And there, you have got to be really careful because bankers like to point out the other possibilities of the family members, including the grantor themselves, who maybe could pledge or be a guarantor from that debt. And that starts going down a dangerous road, where you are bringing the guarantor back into that fact pattern, especially where it’s a loan to repay the grantor for money that’s owed from the trust. But with that, you know, there are a couple of things that can be done. You can have the trust pay the grantor a premium for that guarantee fee so that it’s a fair exchange for that. There may be other assets that are then available. But again, you want that debt obligation, that debt, that loan to that trust to look like a true debt, especially when it is from a related party. So that also means looking at the interest rate that is being charged, making sure that is at commercially reasonable rates given the nature of who your borrower is and what their creditworthiness is. So, I think we have time for one more technique, Peter.
Life Insurance Premium Financing
Alright. The last technique is life insurance premium financing. Premium financing is the borrowing of funds in order to procure a life insurance policy and satisfy the premiums associated with such a life insurance policy over the lifetime of the policies. Essentially, you see this technique when there is a need for liquidity at death, the person has significant wealth but is not in the position to utilize such assets at the time of the creation of this program, and is generally of an advanced age.
The structure, real quickly, is through an irrevocable life insurance trust (ILIT); then there is a financial institution which will lend money to the trust in exchange for the payment of interest. The interest is either paid by gifts by the grantor by making annual exclusion gifts to the trust and in exchange for the payment of interest, which is usually typically set at one year LIBOR rate or some other indice. The loan is typically secured by the policies as well as a personal guarantee and/or other marketable securities. The trust uses the funds to pay the premiums; and really, in a summary, that’s premium financing.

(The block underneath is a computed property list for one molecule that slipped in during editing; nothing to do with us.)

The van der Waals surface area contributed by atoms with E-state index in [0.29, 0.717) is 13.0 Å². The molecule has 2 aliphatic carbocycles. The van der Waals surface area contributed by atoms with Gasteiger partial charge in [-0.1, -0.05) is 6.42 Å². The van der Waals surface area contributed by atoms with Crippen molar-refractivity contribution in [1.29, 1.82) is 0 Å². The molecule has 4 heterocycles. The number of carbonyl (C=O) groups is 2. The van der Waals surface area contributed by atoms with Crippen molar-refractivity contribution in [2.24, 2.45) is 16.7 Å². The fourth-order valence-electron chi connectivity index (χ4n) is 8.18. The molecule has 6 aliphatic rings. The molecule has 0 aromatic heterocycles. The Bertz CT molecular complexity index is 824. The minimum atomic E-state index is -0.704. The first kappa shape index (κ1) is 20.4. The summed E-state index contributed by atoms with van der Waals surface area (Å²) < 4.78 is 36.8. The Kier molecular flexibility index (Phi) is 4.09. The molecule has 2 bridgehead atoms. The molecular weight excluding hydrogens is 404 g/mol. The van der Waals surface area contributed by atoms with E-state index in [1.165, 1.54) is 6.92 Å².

Yes – and from a third-party lender, especially who often gets involved in premium financing. Right? For them, the first asset, right, is going to be the insurance policy, but it’s going to be based on the cash value of that insurance policy. The cash value usually can be fairly small unless the policy has been around for quite a while, which generally then means that you have got to find some other assets. They are going to require that you go out and have some other family member, some other family entity that is going to provide collateral or provide a guarantee for that premium financing. So it’s going to put those assets – make them liable for the payment on this. And a lot of times most financial institutions, they require liquid assets, not illiquid assets. And that can be a challenge, especially if – a classic situation where you are creating the ILIT, you are getting the insurance to pay the estate taxes because there is a lack of liquidity to pay it in the first place. And so that’s why you have got the premium there.
So, there may not be that many other assets that are available, in which case you have to go out and find a lender who is willing to take the pledge against that illiquid asset. But if you do have liquid assets, right, that’s what the lender is going to require. So that does almost always mean you are looking at the settlor or the insured who is giving it a personal guarantee, perhaps of that loan, other family members, maybe some other family assets that have, or trusts that have liquidity to pledge. The question always is, especially when it is another trust, does that trust, in fact, and that trustee have the ability to guarantee that debt obligation for another trust? That is not something that is typically written into trust documents; and so this is where I encourage planners always to look at your documents, see what the powers of a trustee are. Borrowing and pledging by themselves may not be enough, but do they have the ability to guarantee, to pledge their own assets for debt obligations of their beneficiaries of related parties?